We can learn a lot from this. Here we see three marks of mature problem solving, but the fourth step demonstrates true maturity and morality. Abram was willing to suffer loss if necessary in order to solve the conflict. He was willing to compromise rather than win. I wish that more of our national leaders in government and business understood this. The mature thing, the right thing to do, is to willingly give up something for the greater good. Abram didn’t lose anything doing this, but he preserved a relationship to his nephew.

Lot’s Choice:              Abram decided that it was necessary for him and Lot to go their separate ways, but he lets Lot make the choice of which land will be his. They did not part as enemies, as winner and loser, but as friends and family members. Abram stays connected with Lot after he lets him leave because he still loves his nephew, but for the good of the family, Abram gives Lot the choice. This is remarkable. Abram chose peace over conflict; sacrifice over victory; the common good over his selfish desires. We don’t respect this in America today. We would call Abram a “girlie man” for stepping aside instead of asserting himself. But the Bible recognizes this as true greatness. Greatness does not lie in tough talk and abuse but justice and mercy. Abram was confident enough in himself and in the LORD that he did not need to win at the expense of someone he loves.

Fertile Land:              So Lot chose the better land. There is no denying that, although some commentators have tried. Some have even suggested that Abram tricked Lot into choosing poorly, but that seems off base. Lot freely chose the fertile land that reminded him of the lush valley of the Nile in Egypt. Some commentators accuse Lot of being like those Israelites who wanted to go back to the fleshpots of Egypt even if it meant slavery, but that is too harsh.

            Lot simply chose the land that appeared to offer the best opportunity for him to prosper, but the contrast with his uncle seems clear to me. Abram was willing to suffer for the sake of peace and for the good of his nephew. Lot chose to benefit himself rather than thinking of his uncle. We can understand this, even if we condemn it as greedy. Lot’s choice was based on Lot’s desire. Abram’s choice was based on the common good. This is a different Abram than one we met last week deceiving Pharaoh.

            As it turned out, Lot chose foolishly, and his decision had bad consequences for his family. The writer of Genesis gives us a hint of this by saying that this happened before the Lord destroyed Sodom. Lot, of course, did not know that disaster was coming when he made his choice. That’s the problem with our life choices. We never have all of the knowledge we need. We do not know the consequences of our decisions before we act, but we still have to choose our path. Sometimes we choose shrewdly only to have it all fall apart.

            Lot chose the fertile plains and settled near Sodom. Did he know that the people of Sodom were wicked? Did he know that he was actually endangering his family by moving into a bad neighborhood? Did he know that he was opening himself up to temptations and dangers? It is surprisingly easy to overlook such things when we want something. We don’t want to jump too far ahead in our reading, but for now we should note that Lot made the selfish choice and it went badly. Just as we often choose the high salary without concern for the costs that it demands of us and our families.

Abram’s Blessing:     Abram, who chose not to assert his authority over Lot, stayed in Canaan. Abram who solved the conflict by giving up his own rights and wants, accepted Lot’s decision. And he was blessed by the LORD. He secured a land for himself and his descendents. In today’s terms, we could say that Abram traded land for peace and was blessed for it. There may be a lesson in this for modern politics. You’ve probably heard that Pat Robertson said that God struck down Ariel Sharon for “dividing the land.” I wonder if Pat has read Genesis 13 where God blesses Abram for letting Lot have land rather than insisting on his own divine right. There is another interesting lesson in that Lot and Abram were fighting over scarce resources, but that same land would support Abram’s descendents that were to become as numerous as the dust. Scarcity becomes abundance if we have eyes of faith.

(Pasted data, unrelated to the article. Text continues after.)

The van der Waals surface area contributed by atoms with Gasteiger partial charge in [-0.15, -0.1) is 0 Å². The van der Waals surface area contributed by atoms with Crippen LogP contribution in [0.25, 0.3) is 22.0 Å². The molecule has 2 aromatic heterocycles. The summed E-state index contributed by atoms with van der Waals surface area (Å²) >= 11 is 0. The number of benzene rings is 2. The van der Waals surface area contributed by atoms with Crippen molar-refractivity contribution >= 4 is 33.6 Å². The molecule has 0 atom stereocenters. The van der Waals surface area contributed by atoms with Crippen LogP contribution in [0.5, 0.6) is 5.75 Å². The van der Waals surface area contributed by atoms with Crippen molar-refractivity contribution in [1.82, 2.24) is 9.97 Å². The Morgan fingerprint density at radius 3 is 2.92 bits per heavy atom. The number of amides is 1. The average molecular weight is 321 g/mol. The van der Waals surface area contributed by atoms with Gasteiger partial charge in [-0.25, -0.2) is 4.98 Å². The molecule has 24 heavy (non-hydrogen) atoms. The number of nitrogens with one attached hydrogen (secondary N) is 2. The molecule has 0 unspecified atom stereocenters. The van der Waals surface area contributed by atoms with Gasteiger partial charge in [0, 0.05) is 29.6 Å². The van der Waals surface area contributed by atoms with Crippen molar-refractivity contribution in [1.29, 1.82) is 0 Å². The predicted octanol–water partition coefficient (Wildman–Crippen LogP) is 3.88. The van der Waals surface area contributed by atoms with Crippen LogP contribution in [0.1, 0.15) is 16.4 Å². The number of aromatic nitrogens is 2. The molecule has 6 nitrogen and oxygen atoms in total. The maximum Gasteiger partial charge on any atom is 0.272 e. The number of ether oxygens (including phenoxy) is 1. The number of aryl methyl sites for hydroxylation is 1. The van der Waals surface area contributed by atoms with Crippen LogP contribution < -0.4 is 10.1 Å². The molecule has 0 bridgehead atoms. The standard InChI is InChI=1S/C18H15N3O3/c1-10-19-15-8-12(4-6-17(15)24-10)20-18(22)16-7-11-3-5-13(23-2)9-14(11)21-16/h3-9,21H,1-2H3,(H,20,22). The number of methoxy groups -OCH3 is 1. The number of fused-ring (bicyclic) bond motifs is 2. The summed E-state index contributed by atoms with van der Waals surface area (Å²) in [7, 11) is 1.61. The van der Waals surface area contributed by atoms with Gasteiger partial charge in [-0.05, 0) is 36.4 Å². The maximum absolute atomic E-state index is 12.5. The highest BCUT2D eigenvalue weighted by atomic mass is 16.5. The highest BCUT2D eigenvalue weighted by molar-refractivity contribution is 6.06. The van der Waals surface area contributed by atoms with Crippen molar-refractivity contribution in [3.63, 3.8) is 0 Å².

Mamre:                      Chapter 13 ends with Abram pitching his tent by the oaks of Mamre near Hebron. The trees were actually terebinth trees, which we don’t have here in North Carolina. Like oaks, they are large, leafy trees and are sometimes called oleander. The type of tree is not important, of course, but it is a reminder that the Bible we read is a translation. Don’t take the oaks of Mamre too literally and insist that there were red oaks in Abraham’s time in Israel. This is also a reminder to us that the world of the Bible is a foreign world, and there are things that we don’t fully understand here in America in the 21st century. I’ve never seen a terebinth tree, so I don’t really know what they are. We don’t even know for sure why they were so important for the biblical writer. There is some evidence that the terebinth was considered sacred in ancient days. This is not at all surprising. The sycamore was sacred in Egypt because it was associated with the goddess Hathor. The English and Germans had their sacred trees, too. This is one reason we have Christmas trees.

            It is likely that the terebinths of Mamre were already sacred when Abram settled there and built an altar to the LORD. Incidentally, we learn later in Genesis that Mamre was the name of a man who lived there. From this little statement that Abram settled by the oaks of Mamre, we learn that Abraham the Patriarch was able to live with native Canaanites in peace and respect. He settled near the sacred trees of his neighbor Mamre, and there he built an altar to the LORD for his own family. In the time of Jesus, there was a tree near Hebron that people claimed had been there since creation itself, and it was called the oak of Abraham. There is now a shrine near the spot for pilgrims. This is not proof that Abraham lived there, but it is evidence that from ancient days this was and remains a sacred spot.

Conclusion:                 We’ve come to the end of our time and need to ask what lessons we can take from Genesis 13. I think the most important one is that our choices make a difference. We can find ways to solve conflicts and live in peace if we choose to do so and trust in God. Lot had the choice of land, but it was Abram who made the critical choices. Abram chose to address the conflict with maturity and wisdom. Abram chose to limit his self-assertion and his rights. Abram chose to live with Lot’s choice. Abram chose to live in peace with Mamre and the people of Hebron. Abram chose to build an altar to the LORD and trust in him. Most importantly, Abram chose the path of peace and he was blessed by God. May we do the same today.